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peter monahan

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Everything posted by peter monahan

  1. Very nice. A shame that the BWM is missing, but the MM is a lovely medal on its own.
  2. Here is some general information to, perhaps, steer you in the right direction: http://www.greatwar.co.uk/medals/british-ww1-medal-records.htm The War Office/National Archives records, however, are organized individually, by name, serial number and unit. I'm not sure about UK records but the Canadian equivalent are not listed by regiment, nor is there a handy index of numbers to units. Any such work I am aware of [in Canada] is the result of years of painstaking work by individual collectors and researchers, usually done by combing through ALL of the London Gazette entries for the relevant decorations and periods. But perhaps the situation is better 'over 'ome'. Just found this on a British site: " Naval & Military Press have sent me the following: "Citations of the Distinguished Conduct Medal 1914-1920 - This much-needed series lists the full citations of the Distinguished Conduct Medal (and second and third award bars) in the Great War. The DCM may not have the cachet of the VC, but the deeds told in the citations for the award are just as heroic and inspiring. The citations for DCMs are hard to find - unit histories often have no space for more than a brief mention, or just the bare fact of the award tucked away in an appendix. Others are lost in the labyrinth of small print in the official "London Gazette". But, thanks to the research of Rob Walker, who compiled the citations, and the tireless work of Chris Buckland who oversaw the mammoth task of typing of all 25,000+ citations, the brave deeds which won the medals are here for all to see. It is, for my budget anyway, quite pricey at (RRP £225), but their current "Offer" price is £125. I hope this information is of interest." I would imagine such a mammoth work would include some indecises which might include what you seek. Good luck!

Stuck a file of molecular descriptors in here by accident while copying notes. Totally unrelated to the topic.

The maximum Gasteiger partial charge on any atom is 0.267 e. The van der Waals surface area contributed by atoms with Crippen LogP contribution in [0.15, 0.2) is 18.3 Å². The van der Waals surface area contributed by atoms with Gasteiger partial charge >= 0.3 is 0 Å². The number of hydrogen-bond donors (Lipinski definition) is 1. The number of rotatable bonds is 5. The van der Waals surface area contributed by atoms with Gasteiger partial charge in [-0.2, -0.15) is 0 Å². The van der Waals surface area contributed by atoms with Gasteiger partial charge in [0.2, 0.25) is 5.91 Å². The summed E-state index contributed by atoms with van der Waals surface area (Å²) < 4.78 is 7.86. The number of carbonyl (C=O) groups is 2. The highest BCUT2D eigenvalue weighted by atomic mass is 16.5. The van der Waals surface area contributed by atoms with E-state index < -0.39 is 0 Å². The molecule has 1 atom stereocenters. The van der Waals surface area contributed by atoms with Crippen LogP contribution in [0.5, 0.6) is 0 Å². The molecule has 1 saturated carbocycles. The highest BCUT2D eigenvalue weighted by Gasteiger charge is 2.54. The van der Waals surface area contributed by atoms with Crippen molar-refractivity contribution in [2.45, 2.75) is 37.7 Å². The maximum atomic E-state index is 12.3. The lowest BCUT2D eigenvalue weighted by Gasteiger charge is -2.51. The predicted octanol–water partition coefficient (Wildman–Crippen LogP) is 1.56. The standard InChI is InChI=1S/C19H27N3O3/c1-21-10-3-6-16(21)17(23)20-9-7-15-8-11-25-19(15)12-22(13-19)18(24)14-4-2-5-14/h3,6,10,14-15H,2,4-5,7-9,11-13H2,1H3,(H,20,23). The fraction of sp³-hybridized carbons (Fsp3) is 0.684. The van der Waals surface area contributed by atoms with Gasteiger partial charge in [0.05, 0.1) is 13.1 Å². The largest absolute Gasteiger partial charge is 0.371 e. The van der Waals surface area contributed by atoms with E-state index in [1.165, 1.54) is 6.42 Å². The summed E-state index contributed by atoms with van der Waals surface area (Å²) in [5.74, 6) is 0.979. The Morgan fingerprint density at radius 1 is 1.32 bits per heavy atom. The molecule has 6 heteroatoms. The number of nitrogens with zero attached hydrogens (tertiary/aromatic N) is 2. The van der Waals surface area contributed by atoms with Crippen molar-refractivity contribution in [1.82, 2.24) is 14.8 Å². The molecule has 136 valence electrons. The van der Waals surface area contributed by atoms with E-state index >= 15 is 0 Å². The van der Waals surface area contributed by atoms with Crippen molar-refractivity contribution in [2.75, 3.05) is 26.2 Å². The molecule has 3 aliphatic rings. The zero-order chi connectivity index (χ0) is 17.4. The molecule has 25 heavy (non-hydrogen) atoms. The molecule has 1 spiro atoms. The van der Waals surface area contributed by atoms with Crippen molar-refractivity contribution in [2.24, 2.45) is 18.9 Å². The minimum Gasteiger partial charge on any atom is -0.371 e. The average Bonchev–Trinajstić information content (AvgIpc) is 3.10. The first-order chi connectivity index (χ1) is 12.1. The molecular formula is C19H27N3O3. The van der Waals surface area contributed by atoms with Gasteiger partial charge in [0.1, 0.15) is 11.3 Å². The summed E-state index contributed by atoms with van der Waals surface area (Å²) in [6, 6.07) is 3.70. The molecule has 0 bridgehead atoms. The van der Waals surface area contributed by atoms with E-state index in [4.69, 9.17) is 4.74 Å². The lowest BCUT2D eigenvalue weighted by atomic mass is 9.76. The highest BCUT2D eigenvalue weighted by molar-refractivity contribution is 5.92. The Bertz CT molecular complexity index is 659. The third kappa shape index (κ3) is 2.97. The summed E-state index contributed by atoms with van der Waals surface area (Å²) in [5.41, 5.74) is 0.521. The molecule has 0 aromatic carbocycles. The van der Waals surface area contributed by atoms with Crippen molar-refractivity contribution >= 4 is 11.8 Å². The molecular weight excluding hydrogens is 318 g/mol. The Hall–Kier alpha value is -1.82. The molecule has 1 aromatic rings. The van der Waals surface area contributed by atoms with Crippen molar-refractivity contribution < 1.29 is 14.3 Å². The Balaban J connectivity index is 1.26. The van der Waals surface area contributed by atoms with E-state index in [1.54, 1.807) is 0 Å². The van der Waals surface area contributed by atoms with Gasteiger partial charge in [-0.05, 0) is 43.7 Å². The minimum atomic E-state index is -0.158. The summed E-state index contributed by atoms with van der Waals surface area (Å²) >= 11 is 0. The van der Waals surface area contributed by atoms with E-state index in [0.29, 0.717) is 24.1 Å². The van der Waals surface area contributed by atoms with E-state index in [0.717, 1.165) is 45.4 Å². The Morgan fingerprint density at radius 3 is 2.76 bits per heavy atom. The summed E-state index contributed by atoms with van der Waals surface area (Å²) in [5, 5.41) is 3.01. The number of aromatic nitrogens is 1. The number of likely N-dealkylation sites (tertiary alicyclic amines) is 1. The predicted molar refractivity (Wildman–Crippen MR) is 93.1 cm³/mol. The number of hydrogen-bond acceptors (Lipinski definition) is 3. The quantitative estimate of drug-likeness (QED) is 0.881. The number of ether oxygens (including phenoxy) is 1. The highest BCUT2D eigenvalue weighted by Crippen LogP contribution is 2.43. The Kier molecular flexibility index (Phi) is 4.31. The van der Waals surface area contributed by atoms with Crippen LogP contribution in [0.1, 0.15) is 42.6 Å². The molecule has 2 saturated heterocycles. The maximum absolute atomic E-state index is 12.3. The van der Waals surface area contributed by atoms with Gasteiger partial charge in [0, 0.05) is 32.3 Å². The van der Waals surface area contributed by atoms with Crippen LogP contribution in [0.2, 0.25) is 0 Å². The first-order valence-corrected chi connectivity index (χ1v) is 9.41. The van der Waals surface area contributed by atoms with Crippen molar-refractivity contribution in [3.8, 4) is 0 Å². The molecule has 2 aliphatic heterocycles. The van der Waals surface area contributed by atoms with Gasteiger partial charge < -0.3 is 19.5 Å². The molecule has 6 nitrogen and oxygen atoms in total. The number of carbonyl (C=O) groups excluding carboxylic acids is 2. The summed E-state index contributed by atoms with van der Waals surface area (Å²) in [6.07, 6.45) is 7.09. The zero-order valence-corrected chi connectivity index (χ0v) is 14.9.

3. Thank you, Megan! Most helpful. I hope all is well with you.